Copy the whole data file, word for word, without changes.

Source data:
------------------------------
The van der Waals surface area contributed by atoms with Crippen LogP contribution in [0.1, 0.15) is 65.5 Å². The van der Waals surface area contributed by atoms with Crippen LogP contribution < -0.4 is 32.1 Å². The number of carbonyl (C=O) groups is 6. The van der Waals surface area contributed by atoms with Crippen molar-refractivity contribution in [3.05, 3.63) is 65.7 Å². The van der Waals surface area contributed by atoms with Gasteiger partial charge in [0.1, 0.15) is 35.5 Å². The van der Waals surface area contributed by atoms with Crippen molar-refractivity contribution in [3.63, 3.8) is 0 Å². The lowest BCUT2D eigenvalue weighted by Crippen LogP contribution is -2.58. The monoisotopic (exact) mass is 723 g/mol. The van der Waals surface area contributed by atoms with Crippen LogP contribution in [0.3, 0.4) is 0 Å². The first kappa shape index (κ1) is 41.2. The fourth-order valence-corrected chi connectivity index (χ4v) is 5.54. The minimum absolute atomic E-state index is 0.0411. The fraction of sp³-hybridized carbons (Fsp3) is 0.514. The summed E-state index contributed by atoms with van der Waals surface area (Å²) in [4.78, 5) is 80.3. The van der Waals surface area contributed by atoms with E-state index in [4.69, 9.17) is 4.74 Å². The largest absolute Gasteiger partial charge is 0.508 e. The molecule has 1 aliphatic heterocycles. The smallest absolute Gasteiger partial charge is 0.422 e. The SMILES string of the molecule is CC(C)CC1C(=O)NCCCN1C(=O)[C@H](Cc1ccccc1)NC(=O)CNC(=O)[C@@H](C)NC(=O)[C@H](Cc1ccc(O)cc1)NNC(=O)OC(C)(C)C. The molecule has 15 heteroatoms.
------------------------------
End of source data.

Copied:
The van der Waals surface area contributed by atoms with Crippen LogP contribution in [0.1, 0.15) is 65.5 Å². The van der Waals surface area contributed by atoms with Crippen LogP contribution < -0.4 is 32.1 Å². The number of carbonyl (C=O) groups is 6. The van der Waals surface area contributed by atoms with Crippen molar-refractivity contribution in [3.05, 3.63) is 65.7 Å². The van der Waals surface area contributed by atoms with Gasteiger partial charge in [0.1, 0.15) is 35.5 Å². The van der Waals surface area contributed by atoms with Crippen molar-refractivity contribution in [3.63, 3.8) is 0 Å². The lowest BCUT2D eigenvalue weighted by Crippen LogP contribution is -2.58. The monoisotopic (exact) mass is 723 g/mol. The van der Waals surface area contributed by atoms with Crippen LogP contribution in [0.3, 0.4) is 0 Å². The first kappa shape index (κ1) is 41.2. The fourth-order valence-corrected chi connectivity index (χ4v) is 5.54. The minimum absolute atomic E-state index is 0.0411. The fraction of sp³-hybridized carbons (Fsp3) is 0.514. The summed E-state index contributed by atoms with van der Waals surface area (Å²) in [4.78, 5) is 80.3. The van der Waals surface area contributed by atoms with E-state index in [4.69, 9.17) is 4.74 Å². The largest absolute Gasteiger partial charge is 0.508 e. The molecule has 1 aliphatic heterocycles. The smallest absolute Gasteiger partial charge is 0.422 e. The SMILES string of the molecule is CC(C)CC1C(=O)NCCCN1C(=O)[C@H](Cc1ccccc1)NC(=O)CNC(=O)[C@@H](C)NC(=O)[C@H](Cc1ccc(O)cc1)NNC(=O)OC(C)(C)C. The molecule has 15 heteroatoms.